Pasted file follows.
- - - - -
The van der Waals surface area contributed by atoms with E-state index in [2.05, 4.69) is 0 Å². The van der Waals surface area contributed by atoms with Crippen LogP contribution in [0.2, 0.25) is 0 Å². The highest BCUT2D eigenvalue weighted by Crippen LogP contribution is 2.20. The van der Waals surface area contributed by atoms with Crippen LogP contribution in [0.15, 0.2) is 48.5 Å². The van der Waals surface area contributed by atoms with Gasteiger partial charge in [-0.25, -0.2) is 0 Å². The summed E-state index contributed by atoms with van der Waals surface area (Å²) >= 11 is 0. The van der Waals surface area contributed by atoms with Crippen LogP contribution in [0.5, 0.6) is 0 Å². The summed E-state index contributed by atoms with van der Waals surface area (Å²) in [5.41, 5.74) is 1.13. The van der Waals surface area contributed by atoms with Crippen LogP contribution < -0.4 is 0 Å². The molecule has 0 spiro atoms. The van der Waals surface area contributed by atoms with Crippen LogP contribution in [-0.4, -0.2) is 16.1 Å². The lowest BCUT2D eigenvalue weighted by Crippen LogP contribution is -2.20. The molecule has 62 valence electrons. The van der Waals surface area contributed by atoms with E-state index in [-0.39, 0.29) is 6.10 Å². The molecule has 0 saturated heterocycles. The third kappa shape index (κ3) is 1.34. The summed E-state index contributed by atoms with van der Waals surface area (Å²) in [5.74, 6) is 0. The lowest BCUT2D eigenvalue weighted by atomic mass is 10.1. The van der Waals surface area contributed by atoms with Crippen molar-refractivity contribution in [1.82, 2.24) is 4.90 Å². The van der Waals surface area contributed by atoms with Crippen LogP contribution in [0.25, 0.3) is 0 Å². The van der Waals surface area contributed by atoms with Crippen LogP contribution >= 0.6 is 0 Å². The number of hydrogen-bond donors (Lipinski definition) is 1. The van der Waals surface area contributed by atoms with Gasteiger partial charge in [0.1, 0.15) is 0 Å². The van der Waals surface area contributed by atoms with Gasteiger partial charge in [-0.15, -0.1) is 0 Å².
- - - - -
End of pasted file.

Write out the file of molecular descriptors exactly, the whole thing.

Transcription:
The van der Waals surface area contributed by atoms with E-state index in [2.05, 4.69) is 0 Å². The van der Waals surface area contributed by atoms with Crippen LogP contribution in [0.2, 0.25) is 0 Å². The highest BCUT2D eigenvalue weighted by Crippen LogP contribution is 2.20. The van der Waals surface area contributed by atoms with Crippen LogP contribution in [0.15, 0.2) is 48.5 Å². The van der Waals surface area contributed by atoms with Gasteiger partial charge in [-0.25, -0.2) is 0 Å². The summed E-state index contributed by atoms with van der Waals surface area (Å²) >= 11 is 0. The van der Waals surface area contributed by atoms with Crippen LogP contribution in [0.5, 0.6) is 0 Å². The summed E-state index contributed by atoms with van der Waals surface area (Å²) in [5.41, 5.74) is 1.13. The van der Waals surface area contributed by atoms with Crippen LogP contribution < -0.4 is 0 Å². The molecule has 0 spiro atoms. The van der Waals surface area contributed by atoms with Crippen LogP contribution in [-0.4, -0.2) is 16.1 Å². The lowest BCUT2D eigenvalue weighted by Crippen LogP contribution is -2.20. The molecule has 62 valence electrons. The van der Waals surface area contributed by atoms with E-state index in [-0.39, 0.29) is 6.10 Å². The molecule has 0 saturated heterocycles. The third kappa shape index (κ3) is 1.34. The summed E-state index contributed by atoms with van der Waals surface area (Å²) in [5.74, 6) is 0. The lowest BCUT2D eigenvalue weighted by atomic mass is 10.1. The van der Waals surface area contributed by atoms with Crippen molar-refractivity contribution in [1.82, 2.24) is 4.90 Å². The van der Waals surface area contributed by atoms with Crippen LogP contribution in [0.25, 0.3) is 0 Å². The van der Waals surface area contributed by atoms with Crippen LogP contribution >= 0.6 is 0 Å². The number of hydrogen-bond donors (Lipinski definition) is 1. The van der Waals surface area contributed by atoms with Gasteiger partial charge in [0.1, 0.15) is 0 Å². The van der Waals surface area contributed by atoms with Gasteiger partial charge in [-0.15, -0.1) is 0 Å².